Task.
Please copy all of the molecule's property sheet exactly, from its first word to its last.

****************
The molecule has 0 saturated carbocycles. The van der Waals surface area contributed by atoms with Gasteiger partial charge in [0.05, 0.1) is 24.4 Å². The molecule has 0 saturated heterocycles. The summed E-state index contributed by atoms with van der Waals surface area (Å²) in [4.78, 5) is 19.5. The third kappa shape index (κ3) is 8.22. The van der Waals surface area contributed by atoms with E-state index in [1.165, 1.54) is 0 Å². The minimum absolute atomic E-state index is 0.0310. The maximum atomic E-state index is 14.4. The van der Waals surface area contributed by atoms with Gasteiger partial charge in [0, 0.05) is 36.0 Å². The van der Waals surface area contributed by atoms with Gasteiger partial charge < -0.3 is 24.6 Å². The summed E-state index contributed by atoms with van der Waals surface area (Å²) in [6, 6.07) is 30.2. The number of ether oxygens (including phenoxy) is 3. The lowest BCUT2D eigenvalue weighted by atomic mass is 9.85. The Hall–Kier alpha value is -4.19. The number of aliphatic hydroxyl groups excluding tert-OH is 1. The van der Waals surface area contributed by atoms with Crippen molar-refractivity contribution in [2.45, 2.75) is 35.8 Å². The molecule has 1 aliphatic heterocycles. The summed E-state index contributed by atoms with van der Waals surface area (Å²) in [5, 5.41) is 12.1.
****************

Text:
The molecule has 0 saturated carbocycles. The van der Waals surface area contributed by atoms with Gasteiger partial charge in [0.05, 0.1) is 24.4 Å². The molecule has 0 saturated heterocycles. The summed E-state index contributed by atoms with van der Waals surface area (Å²) in [4.78, 5) is 19.5. The third kappa shape index (κ3) is 8.22. The van der Waals surface area contributed by atoms with E-state index in [1.165, 1.54) is 0 Å². The minimum absolute atomic E-state index is 0.0310. The maximum atomic E-state index is 14.4. The van der Waals surface area contributed by atoms with Gasteiger partial charge in [0, 0.05) is 36.0 Å². The van der Waals surface area contributed by atoms with Gasteiger partial charge < -0.3 is 24.6 Å². The summed E-state index contributed by atoms with van der Waals surface area (Å²) in [6, 6.07) is 30.2. The number of ether oxygens (including phenoxy) is 3. The lowest BCUT2D eigenvalue weighted by atomic mass is 9.85. The Hall–Kier alpha value is -4.19. The number of aliphatic hydroxyl groups excluding tert-OH is 1. The van der Waals surface area contributed by atoms with Crippen molar-refractivity contribution in [2.45, 2.75) is 35.8 Å². The molecule has 1 aliphatic heterocycles. The summed E-state index contributed by atoms with van der Waals surface area (Å²) in [5, 5.41) is 12.1.